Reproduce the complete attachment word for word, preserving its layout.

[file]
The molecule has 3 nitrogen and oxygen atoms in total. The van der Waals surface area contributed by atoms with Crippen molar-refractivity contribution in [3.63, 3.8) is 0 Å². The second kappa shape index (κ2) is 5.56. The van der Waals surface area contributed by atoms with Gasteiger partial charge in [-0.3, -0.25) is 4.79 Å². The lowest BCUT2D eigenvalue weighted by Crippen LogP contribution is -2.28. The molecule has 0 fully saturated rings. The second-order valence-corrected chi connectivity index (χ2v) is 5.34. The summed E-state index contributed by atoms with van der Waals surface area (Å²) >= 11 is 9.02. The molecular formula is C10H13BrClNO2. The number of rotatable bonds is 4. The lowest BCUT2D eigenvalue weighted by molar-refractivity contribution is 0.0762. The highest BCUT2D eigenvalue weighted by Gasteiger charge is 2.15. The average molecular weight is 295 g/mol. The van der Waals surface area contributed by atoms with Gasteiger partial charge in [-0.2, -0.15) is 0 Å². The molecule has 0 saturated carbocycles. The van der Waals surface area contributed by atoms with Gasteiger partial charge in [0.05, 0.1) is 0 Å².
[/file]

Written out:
The molecule has 3 nitrogen and oxygen atoms in total. The van der Waals surface area contributed by atoms with Crippen molar-refractivity contribution in [3.63, 3.8) is 0 Å². The second kappa shape index (κ2) is 5.56. The van der Waals surface area contributed by atoms with Gasteiger partial charge in [-0.3, -0.25) is 4.79 Å². The lowest BCUT2D eigenvalue weighted by Crippen LogP contribution is -2.28. The molecule has 0 fully saturated rings. The second-order valence-corrected chi connectivity index (χ2v) is 5.34. The summed E-state index contributed by atoms with van der Waals surface area (Å²) >= 11 is 9.02. The molecular formula is C10H13BrClNO2. The number of rotatable bonds is 4. The lowest BCUT2D eigenvalue weighted by molar-refractivity contribution is 0.0762. The highest BCUT2D eigenvalue weighted by Gasteiger charge is 2.15. The average molecular weight is 295 g/mol. The van der Waals surface area contributed by atoms with Gasteiger partial charge in [-0.2, -0.15) is 0 Å². The molecule has 0 saturated carbocycles. The van der Waals surface area contributed by atoms with Gasteiger partial charge in [0.05, 0.1) is 0 Å².